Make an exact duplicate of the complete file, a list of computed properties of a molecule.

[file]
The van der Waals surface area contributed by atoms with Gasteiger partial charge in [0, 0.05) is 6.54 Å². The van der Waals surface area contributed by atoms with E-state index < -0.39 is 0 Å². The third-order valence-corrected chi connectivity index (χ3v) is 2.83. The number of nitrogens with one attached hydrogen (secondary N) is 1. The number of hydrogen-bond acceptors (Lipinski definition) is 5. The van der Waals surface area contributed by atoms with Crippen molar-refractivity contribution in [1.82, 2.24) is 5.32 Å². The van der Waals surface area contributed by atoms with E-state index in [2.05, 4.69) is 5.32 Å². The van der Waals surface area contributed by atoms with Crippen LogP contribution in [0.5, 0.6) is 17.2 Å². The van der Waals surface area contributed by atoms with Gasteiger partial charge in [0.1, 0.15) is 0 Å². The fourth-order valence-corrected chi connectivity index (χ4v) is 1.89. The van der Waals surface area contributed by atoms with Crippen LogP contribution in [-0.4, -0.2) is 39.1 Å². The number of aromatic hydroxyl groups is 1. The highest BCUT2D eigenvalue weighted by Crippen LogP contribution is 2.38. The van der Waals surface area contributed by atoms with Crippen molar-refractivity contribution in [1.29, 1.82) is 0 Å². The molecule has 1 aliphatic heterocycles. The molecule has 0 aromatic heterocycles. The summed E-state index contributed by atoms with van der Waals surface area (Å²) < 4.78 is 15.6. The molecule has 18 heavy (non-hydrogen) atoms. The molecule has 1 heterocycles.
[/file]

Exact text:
The van der Waals surface area contributed by atoms with Gasteiger partial charge in [0, 0.05) is 6.54 Å². The van der Waals surface area contributed by atoms with E-state index < -0.39 is 0 Å². The third-order valence-corrected chi connectivity index (χ3v) is 2.83. The number of nitrogens with one attached hydrogen (secondary N) is 1. The number of hydrogen-bond acceptors (Lipinski definition) is 5. The van der Waals surface area contributed by atoms with Crippen molar-refractivity contribution in [1.82, 2.24) is 5.32 Å². The van der Waals surface area contributed by atoms with E-state index in [2.05, 4.69) is 5.32 Å². The van der Waals surface area contributed by atoms with Crippen LogP contribution in [0.5, 0.6) is 17.2 Å². The van der Waals surface area contributed by atoms with Gasteiger partial charge in [0.1, 0.15) is 0 Å². The fourth-order valence-corrected chi connectivity index (χ4v) is 1.89. The van der Waals surface area contributed by atoms with Crippen LogP contribution in [-0.4, -0.2) is 39.1 Å². The number of aromatic hydroxyl groups is 1. The highest BCUT2D eigenvalue weighted by Crippen LogP contribution is 2.38. The van der Waals surface area contributed by atoms with Crippen molar-refractivity contribution in [1.29, 1.82) is 0 Å². The molecule has 1 aliphatic heterocycles. The molecule has 0 aromatic heterocycles. The summed E-state index contributed by atoms with van der Waals surface area (Å²) < 4.78 is 15.6. The molecule has 18 heavy (non-hydrogen) atoms. The molecule has 1 heterocycles.